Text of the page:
"Saint Jack" is an underrated gem, not just of Bogdanovich's career, but of the New Hollywood age in general. Following the exploits of an American pimp (Ben Gazzara) in Singapore, "Saint Jack" is just as controversial – if not more so – than Bogdanovich's 1971 coming-of-age pic "The Last Picture Show." Incidentally, the rights to the film's source novel were initially tied up with "The Last Picture Show" star Cybill Shepherd. She had sued Playboy for publishing nude photos of her from that set. Shepherd, who at this point was in a close relationship with Bogdanovich, wanted to turn the "Saint Jack" book into a film after receiving a copy from none other than Orson Welles.
Sappy and sentimental, "Mask" tends to be the brunt of many jokes. But this biopic of a real boy who endured a short life with a real and rare bone disorder finds all its heart in its cast. Despite a rocky production in which Bogdanovich clashed with his leading lady, Cher, Sam Elliott and Eric Stoltz would earn accolades for their performances. The film itself won the Oscar for Best Makeup.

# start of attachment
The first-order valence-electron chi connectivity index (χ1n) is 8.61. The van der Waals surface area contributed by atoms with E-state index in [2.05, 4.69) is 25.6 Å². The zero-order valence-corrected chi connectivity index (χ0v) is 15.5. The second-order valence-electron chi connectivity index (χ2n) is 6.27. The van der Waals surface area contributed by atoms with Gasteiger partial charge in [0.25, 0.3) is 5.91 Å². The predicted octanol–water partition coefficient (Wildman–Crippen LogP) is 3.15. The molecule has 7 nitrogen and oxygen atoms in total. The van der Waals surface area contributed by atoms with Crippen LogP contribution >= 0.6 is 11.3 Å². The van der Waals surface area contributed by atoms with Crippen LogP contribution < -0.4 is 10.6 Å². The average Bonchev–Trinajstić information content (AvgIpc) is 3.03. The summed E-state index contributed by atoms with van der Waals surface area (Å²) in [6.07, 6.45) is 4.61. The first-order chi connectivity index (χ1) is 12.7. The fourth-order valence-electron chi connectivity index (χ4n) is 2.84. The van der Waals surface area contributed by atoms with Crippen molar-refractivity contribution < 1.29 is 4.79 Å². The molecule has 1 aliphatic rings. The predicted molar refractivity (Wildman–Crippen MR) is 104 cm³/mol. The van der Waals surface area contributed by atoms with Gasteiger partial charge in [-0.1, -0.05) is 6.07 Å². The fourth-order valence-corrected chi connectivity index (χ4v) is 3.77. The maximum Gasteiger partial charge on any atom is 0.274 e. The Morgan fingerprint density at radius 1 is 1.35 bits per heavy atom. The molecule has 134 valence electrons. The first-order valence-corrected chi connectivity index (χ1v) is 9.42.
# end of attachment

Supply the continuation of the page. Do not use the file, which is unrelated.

Technically, the Roger Corman sci-fi adventure "Voyage to the Planet of Prehistoric Women" is Peter Bogdanovich's first feature film. Bogdanovich, however, made the wise decision to leave his name off that B-movie. As such, "Targets" is, in actuality, his sophomore film. But for cinephiles, "Targets" is Bogdanovich's true directorial debut. With its parallel narrative and thrilling climax, it's no surprise that filmmakers like Quentin Tarantino praise the film. Fitting in with the running theme of the movies on this list, horror icon Boris Karloff (in his last dramatic role) stars as a version of himself. Karloff plays an aged horror star whose life converges in the crosshairs of a deranged gun enthusiast. Of course, Corman likely had no hard feelings when Bogdanovich opted for a pseudonym on "Voyage." The prolific director and producer, himself, helped produce "Targets."
What's Up, Doc?